Notre Dame des Victoires was really quite the spiritual powerhouse of Paris for much of the XIX Century. Abbe Desgenettes had consecrated the moribund parish to Our Lady only after She had appeared to him on 3 December (St Francis Xavier) twice asking for it. The story goes that he announced the upcoming afternoon consecration to a congregation of about 12 or so, at Sunday Mass, and was astounded to be confronted with a full church in the afternoon for the event. Even so, things went along rather coldly until, in desperation, he began to recite the Litany of Loreto; when he reached "Refuge of Sinners...pray for us" the hitherto unresponsive congregation responded with an outpouring of emotion that was evidently very remarkable. Thus the confraternity is that of Our Lady, Conceived without Sin, Refuge of Sinners. I am happy to report that I am a member.
Not only were Bl. J.H. Newman and the Ratisbon brothers clients, but also, of course, Saint Therese of Lisieux (to whom a chapel is dedicated there now), and one of St. Therese's spiritual brothers, one might say, Saint Theophane Venard, martyr of Viet Nam; I believe it is true that like him, all of the missionaries from the Foreign Missions Seminary in Paris at the time joined the confraternity. Finally, Abbe Desgenettes played a key role in guiding Ven. Francis Lieberman in the foundation of his spiritual institute, which eventually became the rejuvenating force for the Holy Ghost Fathers of such great fame and many holy members (for the soul of at least one of which I pray daily).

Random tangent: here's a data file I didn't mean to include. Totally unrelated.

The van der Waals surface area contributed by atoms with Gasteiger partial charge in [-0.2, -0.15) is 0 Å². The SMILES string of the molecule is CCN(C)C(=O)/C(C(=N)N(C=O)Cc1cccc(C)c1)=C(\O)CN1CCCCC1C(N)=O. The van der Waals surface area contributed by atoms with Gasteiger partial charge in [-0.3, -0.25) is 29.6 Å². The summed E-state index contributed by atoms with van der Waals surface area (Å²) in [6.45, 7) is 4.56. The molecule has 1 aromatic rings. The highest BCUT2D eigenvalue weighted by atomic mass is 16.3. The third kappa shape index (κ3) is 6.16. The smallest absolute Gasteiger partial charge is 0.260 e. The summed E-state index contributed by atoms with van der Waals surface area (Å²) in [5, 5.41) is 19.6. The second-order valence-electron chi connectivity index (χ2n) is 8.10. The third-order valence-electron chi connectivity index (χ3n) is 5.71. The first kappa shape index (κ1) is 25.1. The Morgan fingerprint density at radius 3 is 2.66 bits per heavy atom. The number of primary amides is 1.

As usual, my ever-aging memory got the name of Archconfraternity somewhat wrong (it is that of the Immaculate Heart of Mary, Refuge of Sinners). Instead of my second hand remarks, though, go to the source at:
Genesis 12:3 is one of my favorite verses in the Bible. I certainly have no right to demand that God bless those who bless his children, and curse those who curse his children, and to ask God to bless all who are blessed as the descendants of my Lord's forefathers. For what it is worth, I would prefer that those who curse just straighten up, and repent, and that those who bless continue to be happy. Every verse of the Bible is a gift, I guess.
Rene Laurentin wrote a beautiful monograph on the miraculous conversion of Alphonse Ratisbonne. Moving and rich in detail. I need to re-read it one of these days. Alphonse Ratisbonne, pray for us.
St. Therese's dad, St. Louis Martin, was very devoted to Our Lady of Victories and the Miraculous Medal, which was why he had a replica statue of Our Lady of Victories in his house. (Known as "Our Lady of the Smile" to devotees of St. Therese.)
Read a thing claiming that people needing to be convinced by a vision being received 2 or 3 times before being obeyed was just a folklore trope. Heh, these folks don't know human nature, which usually does need to be convinced by hearing things 2 or 3 times! (And of course, if it is in the local lore, then people are more likely to wait and see if it's repeated.)
Forgot to say that of course, St. Therese spent a fair amount of time praying for England's conversion. And that our contemporary, Fr. Longenecker did get converted by St. Therese, and he's not the only one.
Sometimes the workings of the Communion of Saints are really beautiful.